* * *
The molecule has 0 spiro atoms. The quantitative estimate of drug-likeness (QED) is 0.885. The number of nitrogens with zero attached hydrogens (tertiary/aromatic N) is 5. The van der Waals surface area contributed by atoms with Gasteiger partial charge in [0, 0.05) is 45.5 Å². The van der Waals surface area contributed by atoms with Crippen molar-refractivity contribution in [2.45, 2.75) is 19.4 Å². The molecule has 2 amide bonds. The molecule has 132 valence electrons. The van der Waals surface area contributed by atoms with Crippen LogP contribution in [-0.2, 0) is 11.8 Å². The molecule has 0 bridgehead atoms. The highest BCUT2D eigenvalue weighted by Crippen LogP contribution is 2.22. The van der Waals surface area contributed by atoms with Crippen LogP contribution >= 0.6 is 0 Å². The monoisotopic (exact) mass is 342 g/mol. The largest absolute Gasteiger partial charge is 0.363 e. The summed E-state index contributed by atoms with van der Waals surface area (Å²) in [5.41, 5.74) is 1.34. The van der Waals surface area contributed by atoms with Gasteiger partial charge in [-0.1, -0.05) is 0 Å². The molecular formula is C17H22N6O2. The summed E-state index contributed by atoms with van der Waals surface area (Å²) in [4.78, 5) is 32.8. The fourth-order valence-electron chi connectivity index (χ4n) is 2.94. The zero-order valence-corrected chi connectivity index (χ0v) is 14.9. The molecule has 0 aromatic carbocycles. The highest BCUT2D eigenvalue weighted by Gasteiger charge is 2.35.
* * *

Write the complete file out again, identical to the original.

The molecule has 0 spiro atoms. The quantitative estimate of drug-likeness (QED) is 0.885. The number of nitrogens with zero attached hydrogens (tertiary/aromatic N) is 5. The van der Waals surface area contributed by atoms with Gasteiger partial charge in [0, 0.05) is 45.5 Å². The van der Waals surface area contributed by atoms with Crippen molar-refractivity contribution in [2.45, 2.75) is 19.4 Å². The molecule has 2 amide bonds. The molecule has 132 valence electrons. The van der Waals surface area contributed by atoms with Crippen LogP contribution in [-0.2, 0) is 11.8 Å². The molecule has 0 bridgehead atoms. The highest BCUT2D eigenvalue weighted by Crippen LogP contribution is 2.22. The van der Waals surface area contributed by atoms with Crippen LogP contribution >= 0.6 is 0 Å². The monoisotopic (exact) mass is 342 g/mol. The largest absolute Gasteiger partial charge is 0.363 e. The summed E-state index contributed by atoms with van der Waals surface area (Å²) in [5.41, 5.74) is 1.34. The van der Waals surface area contributed by atoms with Gasteiger partial charge in [-0.1, -0.05) is 0 Å². The molecular formula is C17H22N6O2. The summed E-state index contributed by atoms with van der Waals surface area (Å²) in [4.78, 5) is 32.8. The fourth-order valence-electron chi connectivity index (χ4n) is 2.94. The zero-order valence-corrected chi connectivity index (χ0v) is 14.9. The molecule has 0 aromatic carbocycles. The highest BCUT2D eigenvalue weighted by Gasteiger charge is 2.35.